Ejaculation is a Good Way to Ward Off Prostate Cancer

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By Medscape

A study on ejaculation and prostate cancer risk, which made a big splash at last year’s annual meeting of the American Urological Association (AUA), was published online March 29 inEuropean Urology.

The publication provides greater detail on the main finding: that men might be able to lower their risk for prostate cancer by ejaculating frequently.

“This large prospective study provides the strongest evidence to date of a beneficial role of ejaculation in prevention of prostate cancer,” write the researchers, led by Jennifer Rider, ScD, MPH, a cancer epidemiologist at the Boston University School of Public Health.

However, another expert threw the requisite cold water on any firm conclusion.

“Association does not mean causation, so one has to be cautious about interpretation,” Janet Stanford, PhD, MPH, a prostate cancer researcher at the Fred Hutchison Cancer Research Center in Seattle, who was not involved in the study, said about the observational data.

The data come from 31,925 men in the prospective Health Professionals Follow-up Study, who were followed from 1992 to 2010. The average age of the men in 1992 was about 59 years.

During the 18-year follow-up, 3839 men were diagnosed with prostate cancer, and 384 of those cases were lethal.

In a 1992 questionnaire, men were asked to report their average monthly ejaculation frequency during three periods: age 20 to 29 years, age 40 to 49 years, and the previous year.

Association does not mean causation.

After potential confounders were controlled for in multivariate analyses, the relative risk for prostate cancer was about 20% lower in men who ejaculated at least 21 times a month than in men who ejaculated four to seven times a month. For high-frequency ejaculators, this risk reduction was seen in all three time periods (P trend < .0001 for all).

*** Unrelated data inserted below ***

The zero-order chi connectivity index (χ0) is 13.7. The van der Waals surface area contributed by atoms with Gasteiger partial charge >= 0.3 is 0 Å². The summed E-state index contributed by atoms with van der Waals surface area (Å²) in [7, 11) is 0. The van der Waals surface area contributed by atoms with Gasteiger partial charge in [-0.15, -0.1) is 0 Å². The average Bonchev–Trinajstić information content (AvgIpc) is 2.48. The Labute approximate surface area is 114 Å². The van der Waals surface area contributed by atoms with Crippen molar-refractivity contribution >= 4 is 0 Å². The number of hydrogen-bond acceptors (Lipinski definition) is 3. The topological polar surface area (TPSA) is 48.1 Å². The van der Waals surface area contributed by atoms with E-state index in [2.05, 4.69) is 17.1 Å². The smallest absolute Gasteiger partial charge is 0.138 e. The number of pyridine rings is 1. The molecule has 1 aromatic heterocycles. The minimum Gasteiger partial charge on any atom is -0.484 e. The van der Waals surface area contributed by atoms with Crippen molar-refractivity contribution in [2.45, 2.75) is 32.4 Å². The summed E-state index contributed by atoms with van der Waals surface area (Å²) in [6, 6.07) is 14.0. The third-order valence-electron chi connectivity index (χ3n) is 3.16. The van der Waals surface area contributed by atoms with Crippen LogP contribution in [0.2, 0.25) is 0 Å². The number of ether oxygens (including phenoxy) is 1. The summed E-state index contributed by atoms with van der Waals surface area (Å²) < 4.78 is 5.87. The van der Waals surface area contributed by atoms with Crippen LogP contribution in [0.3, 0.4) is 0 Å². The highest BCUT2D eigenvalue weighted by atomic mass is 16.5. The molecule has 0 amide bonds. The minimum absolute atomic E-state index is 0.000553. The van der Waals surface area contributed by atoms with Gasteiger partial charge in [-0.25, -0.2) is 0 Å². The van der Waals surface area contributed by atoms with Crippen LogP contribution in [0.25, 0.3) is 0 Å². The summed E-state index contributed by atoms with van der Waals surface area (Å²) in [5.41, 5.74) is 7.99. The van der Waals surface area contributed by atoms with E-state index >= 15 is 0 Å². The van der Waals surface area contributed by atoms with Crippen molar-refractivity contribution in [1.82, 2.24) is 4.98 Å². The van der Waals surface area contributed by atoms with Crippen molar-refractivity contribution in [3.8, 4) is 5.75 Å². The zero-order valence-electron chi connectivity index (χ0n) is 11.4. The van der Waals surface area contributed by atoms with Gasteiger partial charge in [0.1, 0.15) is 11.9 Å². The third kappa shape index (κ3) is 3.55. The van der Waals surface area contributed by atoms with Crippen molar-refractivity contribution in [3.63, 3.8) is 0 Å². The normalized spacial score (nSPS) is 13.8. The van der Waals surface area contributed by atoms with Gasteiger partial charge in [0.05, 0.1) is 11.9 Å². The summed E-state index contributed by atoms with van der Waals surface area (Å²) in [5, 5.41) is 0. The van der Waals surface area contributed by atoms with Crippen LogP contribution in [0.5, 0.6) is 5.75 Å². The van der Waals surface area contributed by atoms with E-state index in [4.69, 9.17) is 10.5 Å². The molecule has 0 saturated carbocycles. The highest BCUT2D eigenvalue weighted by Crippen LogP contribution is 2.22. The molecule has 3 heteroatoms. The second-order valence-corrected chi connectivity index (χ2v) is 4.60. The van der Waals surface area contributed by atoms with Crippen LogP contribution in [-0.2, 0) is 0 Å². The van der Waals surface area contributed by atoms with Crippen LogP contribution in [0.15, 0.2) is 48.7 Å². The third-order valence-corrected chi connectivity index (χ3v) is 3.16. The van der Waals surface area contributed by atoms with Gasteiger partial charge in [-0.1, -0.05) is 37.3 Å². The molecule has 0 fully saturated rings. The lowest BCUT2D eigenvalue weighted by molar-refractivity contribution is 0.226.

After the results were first reported at the AUA meeting, the study received a lot of mainstream news coverage, Dr Rider noted. But in some of the reporting, the emphasis was on the men who ejaculated at least 21 times per month, she explained.

It is true that risk reduction was more pronounced in high-frequency ejaculators than in lower-frequency ejaculators, she acknowledged. (Too few men reported zero to three ejaculations per month, so those reporting four to seven ejaculations per month served as the reference group.)

However, there was a significant relative risk reduction of 10% in men who reported eight to 12 ejaculations per month at 40 to 49 years, and of 20% in men who reported 13 to 20 ejaculations at 40 to 49 years (P trend < .0001).

In an interview with Medscape Medical News last year, Dr Rider warned against overemphasizing the high-end numbers.

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